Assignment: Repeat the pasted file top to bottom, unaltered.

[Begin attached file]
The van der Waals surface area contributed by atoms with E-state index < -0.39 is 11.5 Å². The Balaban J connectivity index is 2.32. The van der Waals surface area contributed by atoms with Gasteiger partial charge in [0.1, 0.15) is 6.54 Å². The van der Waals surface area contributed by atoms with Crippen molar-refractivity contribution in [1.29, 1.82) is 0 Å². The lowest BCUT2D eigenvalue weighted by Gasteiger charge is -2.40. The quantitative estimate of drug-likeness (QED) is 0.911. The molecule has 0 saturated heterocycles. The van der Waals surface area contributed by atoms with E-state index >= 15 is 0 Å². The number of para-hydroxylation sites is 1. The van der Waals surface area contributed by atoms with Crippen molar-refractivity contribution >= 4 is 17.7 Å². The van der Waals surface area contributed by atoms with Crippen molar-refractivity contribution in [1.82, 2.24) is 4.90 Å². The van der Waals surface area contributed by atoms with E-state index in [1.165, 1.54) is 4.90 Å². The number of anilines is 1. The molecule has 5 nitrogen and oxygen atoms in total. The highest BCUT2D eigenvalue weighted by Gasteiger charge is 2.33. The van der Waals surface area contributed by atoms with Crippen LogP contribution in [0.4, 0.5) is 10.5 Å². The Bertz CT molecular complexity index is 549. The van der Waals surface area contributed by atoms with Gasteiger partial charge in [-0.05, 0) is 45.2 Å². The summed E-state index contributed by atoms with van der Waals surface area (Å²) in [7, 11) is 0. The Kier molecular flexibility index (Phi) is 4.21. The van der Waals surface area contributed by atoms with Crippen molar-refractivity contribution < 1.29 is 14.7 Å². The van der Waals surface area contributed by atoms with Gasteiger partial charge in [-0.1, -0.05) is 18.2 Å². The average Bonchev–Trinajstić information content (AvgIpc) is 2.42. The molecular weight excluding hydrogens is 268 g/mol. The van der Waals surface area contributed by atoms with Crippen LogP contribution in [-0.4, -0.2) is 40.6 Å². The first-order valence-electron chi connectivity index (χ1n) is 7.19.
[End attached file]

The van der Waals surface area contributed by atoms with E-state index < -0.39 is 11.5 Å². The Balaban J connectivity index is 2.32. The van der Waals surface area contributed by atoms with Gasteiger partial charge in [0.1, 0.15) is 6.54 Å². The van der Waals surface area contributed by atoms with Crippen molar-refractivity contribution in [1.29, 1.82) is 0 Å². The lowest BCUT2D eigenvalue weighted by Gasteiger charge is -2.40. The quantitative estimate of drug-likeness (QED) is 0.911. The molecule has 0 saturated heterocycles. The van der Waals surface area contributed by atoms with E-state index >= 15 is 0 Å². The number of para-hydroxylation sites is 1. The van der Waals surface area contributed by atoms with Crippen molar-refractivity contribution >= 4 is 17.7 Å². The van der Waals surface area contributed by atoms with Crippen molar-refractivity contribution in [1.82, 2.24) is 4.90 Å². The van der Waals surface area contributed by atoms with E-state index in [1.165, 1.54) is 4.90 Å². The number of anilines is 1. The molecule has 5 nitrogen and oxygen atoms in total. The highest BCUT2D eigenvalue weighted by Gasteiger charge is 2.33. The van der Waals surface area contributed by atoms with Crippen LogP contribution in [0.4, 0.5) is 10.5 Å². The Bertz CT molecular complexity index is 549. The van der Waals surface area contributed by atoms with Gasteiger partial charge in [-0.05, 0) is 45.2 Å². The summed E-state index contributed by atoms with van der Waals surface area (Å²) in [7, 11) is 0. The Kier molecular flexibility index (Phi) is 4.21. The van der Waals surface area contributed by atoms with Crippen molar-refractivity contribution < 1.29 is 14.7 Å². The van der Waals surface area contributed by atoms with Gasteiger partial charge in [-0.1, -0.05) is 18.2 Å². The average Bonchev–Trinajstić information content (AvgIpc) is 2.42. The molecular weight excluding hydrogens is 268 g/mol. The van der Waals surface area contributed by atoms with Crippen LogP contribution in [-0.4, -0.2) is 40.6 Å². The first-order valence-electron chi connectivity index (χ1n) is 7.19.